Screen Shot 2017-10-27 at 6.31.37 AM.pngDid y’all know there was a damn Black Catholic Congress and did y’all know that they are one of the oldest Catholic communities in the U.S.?”

Their aim: “to promote the evangelization of African-American communities and improve their spiritual and physical conditions.”

READING IS FUNDAMENTAL YALL.

The Black Catholic Priest out of Philadelphia, Fr. Stephon Thorne, describes the resilience and continued commitment to faith that Black Catholics demonstrate, even in the face of hateful and unpious discrimination from their White counterparts. He lists the different ways newly freed and still imprisoned enslaved Africans came to find were forced to convert to Catholicism by their White masters.

You’d think this to be a space where early Black Catholics could thrive. You know that whole separation of church and state thing.

Screen Shot 2017-10-27 at 6.31.48 AM.pngSideBar: Thanks Zen for reminding me that writing and drinking makes me forgetful of historical events. If my mind was lucid writing that line I’d never be foolish enough to forget that,  “Wypipo got us fucked up over religion something awful. They literally used the Bible to rationalize enslaving and torturing us and we still cling to that White Jesus and Heaven in the sky mess. We worship while they reap.” 

YOU’RE AWESOME! My editor is better than yours.

The same White supremacy that plagued this nation was able to find its way into the Catholic Churches in America; with some parishes segregated and others trying to “Rosa Parks” their Black parishioners by having them sit in the back of Mass.

Like Really dawg?

The relationship between the Catholic Church and Black people is a tumultuous one filled with oppression and segregation.

I’m trying to figure out why the hell Black people even wanna be Catholic?

Like why would this beautiful Black couple want to celebrate their union in a space that, at least to me, doesn’t affirm their Blackness at all.

Disclaimer: this is not in anyway a shot at Black Catholics here in America or abroad. I understand the sanctity of one’s own religion and simply seek to understand the intersections here. This was by far one of the most beautiful weddings I’ve ever attended and for the couple to commemorate their special moment in front of their family and their God; I’m sure will undoubtedly add to the strength of their matrimony.

All these Wypipo White-peopling Catholicism led me to conclude that White Catholics have to talk about race and admit their racism.

Zen dropped more science: “I think we just win at being better Christians than wp because our connection to the spirit is so strong that even when they stripped us of our ancestral rituals, we still clung to spirituality albeit through the self destructive lies of religion forced on us by colonizers.”

Lately it seems that everything in my personal and professional life has been coming together perfectly. For the first time in a long time I can honestly say that I am happy, which is nothing short of a miracle. Still though, I’ve been missing a spiritual connection to a divine entity that most people get from organized religion, and lately I’ve been wondering what that connection could mean for me, my larger purpose, and the work of liberation for our people.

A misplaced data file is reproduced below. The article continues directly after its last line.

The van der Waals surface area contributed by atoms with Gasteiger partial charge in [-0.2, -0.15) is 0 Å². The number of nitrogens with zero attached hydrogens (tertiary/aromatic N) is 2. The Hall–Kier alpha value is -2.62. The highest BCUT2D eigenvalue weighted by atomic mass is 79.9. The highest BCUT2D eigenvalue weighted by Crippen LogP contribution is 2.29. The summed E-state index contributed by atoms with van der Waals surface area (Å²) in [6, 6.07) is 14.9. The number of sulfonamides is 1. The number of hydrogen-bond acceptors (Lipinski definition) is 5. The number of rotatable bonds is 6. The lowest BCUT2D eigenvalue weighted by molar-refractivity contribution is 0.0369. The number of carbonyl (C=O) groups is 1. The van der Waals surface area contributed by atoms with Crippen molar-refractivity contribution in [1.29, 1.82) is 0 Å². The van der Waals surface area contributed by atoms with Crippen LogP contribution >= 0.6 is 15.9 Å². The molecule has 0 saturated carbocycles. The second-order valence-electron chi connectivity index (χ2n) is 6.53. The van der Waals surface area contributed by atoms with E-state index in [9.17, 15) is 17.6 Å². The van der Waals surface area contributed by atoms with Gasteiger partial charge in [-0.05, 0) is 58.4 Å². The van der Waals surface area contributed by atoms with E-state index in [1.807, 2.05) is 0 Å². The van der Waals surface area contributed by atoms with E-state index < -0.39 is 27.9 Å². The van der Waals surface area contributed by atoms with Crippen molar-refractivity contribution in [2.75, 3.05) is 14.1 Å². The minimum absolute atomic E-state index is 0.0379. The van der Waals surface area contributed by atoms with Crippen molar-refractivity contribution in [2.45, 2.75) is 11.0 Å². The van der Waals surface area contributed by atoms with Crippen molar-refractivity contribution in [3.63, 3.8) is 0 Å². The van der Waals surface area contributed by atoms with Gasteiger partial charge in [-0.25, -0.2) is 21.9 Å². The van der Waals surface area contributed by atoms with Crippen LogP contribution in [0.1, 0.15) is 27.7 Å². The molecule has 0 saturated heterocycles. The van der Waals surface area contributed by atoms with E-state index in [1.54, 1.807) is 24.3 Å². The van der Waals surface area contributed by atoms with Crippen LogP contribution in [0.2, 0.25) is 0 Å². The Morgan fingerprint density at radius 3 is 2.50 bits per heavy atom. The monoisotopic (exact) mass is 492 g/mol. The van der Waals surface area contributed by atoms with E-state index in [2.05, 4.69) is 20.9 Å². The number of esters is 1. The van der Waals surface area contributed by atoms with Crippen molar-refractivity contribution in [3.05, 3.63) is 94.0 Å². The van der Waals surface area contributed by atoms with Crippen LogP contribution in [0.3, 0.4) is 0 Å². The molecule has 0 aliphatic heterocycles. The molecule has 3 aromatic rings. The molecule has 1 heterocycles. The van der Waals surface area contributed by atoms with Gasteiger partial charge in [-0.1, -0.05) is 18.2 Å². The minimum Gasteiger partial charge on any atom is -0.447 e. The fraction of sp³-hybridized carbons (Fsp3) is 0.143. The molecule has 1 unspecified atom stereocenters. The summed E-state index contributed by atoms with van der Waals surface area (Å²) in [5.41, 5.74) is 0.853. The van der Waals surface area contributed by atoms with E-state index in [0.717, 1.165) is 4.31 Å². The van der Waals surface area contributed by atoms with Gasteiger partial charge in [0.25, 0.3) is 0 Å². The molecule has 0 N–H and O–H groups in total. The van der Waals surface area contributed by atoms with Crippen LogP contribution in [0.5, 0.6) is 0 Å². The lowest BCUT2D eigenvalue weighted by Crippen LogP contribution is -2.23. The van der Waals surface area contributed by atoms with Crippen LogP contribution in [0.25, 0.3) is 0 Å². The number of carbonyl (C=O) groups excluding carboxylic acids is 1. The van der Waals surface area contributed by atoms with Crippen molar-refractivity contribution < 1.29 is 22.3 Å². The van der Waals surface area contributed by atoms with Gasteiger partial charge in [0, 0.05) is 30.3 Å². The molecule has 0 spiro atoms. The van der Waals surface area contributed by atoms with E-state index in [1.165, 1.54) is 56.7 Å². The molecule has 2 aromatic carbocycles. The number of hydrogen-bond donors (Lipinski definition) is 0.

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I’ve been reading pieces of literature filled with ideas that speak to the ancestral and communal nature with which diasporic people connect to the spirit world through a lens that is indigenous.

Two books that I’ve read this year, Anthony T. Browders From the Browder files: 22 essays on the African American Experience, and The Spirit Of Intimacy: Ancient Teachings in The way of Relationships; are amazing texts which have helped me to expand my desire to want to learn about spirituality and religion, and if you haven’t I’d advise that you all take a look at these two texts.

So what exactly was this all for?

Whenever I speak of the work of education and liberation I am always quick to point out that this is SOUL work. That you have to be committed, dedicated and in it for the long haul because this work is exhaustive and wears down on you emotionally. As I become more connected to the work I am doing on a everyday basis and grow in my understanding of what it means to work towards the benefit of diasporic people, I am realizing how important it is to be grounded both in the realities of the work ahead, but also having some type of spiritual underpinning from which to draw on when times get hardest.

As I grow to understand my own spirituality and Blackness, the one thing I know for sure is that an overtly White religion, where Whiteness is praised as it is in every other space of our White supremacist reality, with White Jesus and his Whiter saints just ain’t for me.

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Don’t be good my people, BE GREAT.

Posted in Holidays and Celebrations, Intersectionality, PRIDE.